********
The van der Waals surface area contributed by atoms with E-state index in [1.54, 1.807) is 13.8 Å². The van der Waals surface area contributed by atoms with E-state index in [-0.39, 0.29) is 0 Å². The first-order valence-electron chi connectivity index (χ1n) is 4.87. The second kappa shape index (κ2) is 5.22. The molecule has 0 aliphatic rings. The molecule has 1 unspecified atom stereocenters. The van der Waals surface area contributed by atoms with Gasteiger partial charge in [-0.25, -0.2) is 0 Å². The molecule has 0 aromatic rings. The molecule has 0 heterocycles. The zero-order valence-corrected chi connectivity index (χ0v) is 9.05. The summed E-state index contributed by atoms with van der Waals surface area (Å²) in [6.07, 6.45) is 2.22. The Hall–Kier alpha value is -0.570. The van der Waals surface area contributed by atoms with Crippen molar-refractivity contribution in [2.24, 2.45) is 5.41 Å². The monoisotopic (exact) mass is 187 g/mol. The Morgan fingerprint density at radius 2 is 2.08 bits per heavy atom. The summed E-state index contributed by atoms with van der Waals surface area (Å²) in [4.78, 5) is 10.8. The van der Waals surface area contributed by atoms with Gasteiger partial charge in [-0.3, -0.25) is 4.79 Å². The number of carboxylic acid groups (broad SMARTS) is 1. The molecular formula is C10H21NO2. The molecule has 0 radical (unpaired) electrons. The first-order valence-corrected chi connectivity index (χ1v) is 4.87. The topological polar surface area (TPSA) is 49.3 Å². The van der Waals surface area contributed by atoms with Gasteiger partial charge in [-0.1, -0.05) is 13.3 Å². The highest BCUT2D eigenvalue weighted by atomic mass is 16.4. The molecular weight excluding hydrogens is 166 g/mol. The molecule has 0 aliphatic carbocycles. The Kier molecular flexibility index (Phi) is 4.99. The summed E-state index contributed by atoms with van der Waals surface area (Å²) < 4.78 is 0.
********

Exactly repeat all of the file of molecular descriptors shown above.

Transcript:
The van der Waals surface area contributed by atoms with E-state index in [1.54, 1.807) is 13.8 Å². The van der Waals surface area contributed by atoms with E-state index in [-0.39, 0.29) is 0 Å². The first-order valence-electron chi connectivity index (χ1n) is 4.87. The second kappa shape index (κ2) is 5.22. The molecule has 0 aliphatic rings. The molecule has 1 unspecified atom stereocenters. The van der Waals surface area contributed by atoms with Gasteiger partial charge in [-0.25, -0.2) is 0 Å². The molecule has 0 aromatic rings. The molecule has 0 heterocycles. The zero-order valence-corrected chi connectivity index (χ0v) is 9.05. The summed E-state index contributed by atoms with van der Waals surface area (Å²) in [6.07, 6.45) is 2.22. The Hall–Kier alpha value is -0.570. The van der Waals surface area contributed by atoms with Crippen molar-refractivity contribution in [2.24, 2.45) is 5.41 Å². The monoisotopic (exact) mass is 187 g/mol. The Morgan fingerprint density at radius 2 is 2.08 bits per heavy atom. The summed E-state index contributed by atoms with van der Waals surface area (Å²) in [4.78, 5) is 10.8. The van der Waals surface area contributed by atoms with Gasteiger partial charge in [-0.3, -0.25) is 4.79 Å². The number of carboxylic acid groups (broad SMARTS) is 1. The molecular formula is C10H21NO2. The molecule has 0 radical (unpaired) electrons. The first-order valence-corrected chi connectivity index (χ1v) is 4.87. The topological polar surface area (TPSA) is 49.3 Å². The van der Waals surface area contributed by atoms with Gasteiger partial charge in [-0.1, -0.05) is 13.3 Å². The highest BCUT2D eigenvalue weighted by atomic mass is 16.4. The molecular weight excluding hydrogens is 166 g/mol. The molecule has 0 aliphatic carbocycles. The Kier molecular flexibility index (Phi) is 4.99. The summed E-state index contributed by atoms with van der Waals surface area (Å²) < 4.78 is 0.